My former life was in a PR agency.  The biggest problem we had was not so much coming up with good ideas, it was getting those ideas in front of enough people to make them worth doing.  This was a problem the advertising folk never had, because the client was always prepared to buy the channel necessary to put the ad idea in front of lots of people.  The advertising problem was that because this channel was very expensive, their idea had to pack a punch and also to fit into 15 or 30 seconds.  This is rare skill and it is why creative directors earned a lot of money.

But then this thing called social media came along – which looked like a free channel to reach consumers.  This seemed like a win:win situation because it allowed creative directors to think beyond 30 seconds (their content could become liberated from a restrictive means of distribution) and it also gave PR types access to a form of media that didn’t have a parsimonious gate-keeper you had to take out to lunch.  I guess this is why these two disciplines have sort of fallen into a mutual embrace, creating the situation Lou Cappozzi thus described.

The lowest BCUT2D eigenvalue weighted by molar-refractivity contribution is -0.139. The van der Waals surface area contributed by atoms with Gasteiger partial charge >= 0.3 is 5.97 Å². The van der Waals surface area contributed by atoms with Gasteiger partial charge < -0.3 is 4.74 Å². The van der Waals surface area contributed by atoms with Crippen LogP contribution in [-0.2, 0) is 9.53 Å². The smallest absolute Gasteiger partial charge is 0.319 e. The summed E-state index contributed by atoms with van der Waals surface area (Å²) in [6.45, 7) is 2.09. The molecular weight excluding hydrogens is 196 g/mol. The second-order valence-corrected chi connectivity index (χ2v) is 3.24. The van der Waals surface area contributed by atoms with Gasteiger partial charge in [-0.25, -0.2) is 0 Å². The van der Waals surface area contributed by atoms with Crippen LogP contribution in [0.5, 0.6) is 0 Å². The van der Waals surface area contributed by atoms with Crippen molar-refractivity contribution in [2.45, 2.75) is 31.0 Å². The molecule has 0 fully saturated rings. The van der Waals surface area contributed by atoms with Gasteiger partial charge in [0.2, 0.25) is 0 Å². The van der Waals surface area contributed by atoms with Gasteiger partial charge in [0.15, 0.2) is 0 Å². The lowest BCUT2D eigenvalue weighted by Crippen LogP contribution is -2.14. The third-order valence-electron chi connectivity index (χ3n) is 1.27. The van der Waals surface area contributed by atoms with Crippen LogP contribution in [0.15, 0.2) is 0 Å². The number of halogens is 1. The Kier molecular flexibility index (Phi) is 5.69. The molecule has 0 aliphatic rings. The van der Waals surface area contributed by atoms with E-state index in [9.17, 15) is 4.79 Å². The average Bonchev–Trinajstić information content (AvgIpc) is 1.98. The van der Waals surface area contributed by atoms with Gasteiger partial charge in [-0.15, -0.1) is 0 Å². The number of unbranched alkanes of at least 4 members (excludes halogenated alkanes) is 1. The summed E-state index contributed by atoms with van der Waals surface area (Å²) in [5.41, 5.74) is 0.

But here is the problem: social media gives you a place, or a channel, you can put your ideas into – but (to return to the original PR dilemma) does this channel reach enough people to make it worth doing? In some instances it does reach a lot of people and this is when the idea goes viral.  Quite possibly these Effie winners represented the examples of when this actually happens (on the Effies website, the videos are called ‘web films / viral’ almost as though these are interchangeable terms).  For sure the Mercedes-Benz invisible car achieved viral status, as did the Lego Red Bull rip-off.  But there are a couple of problems with virals.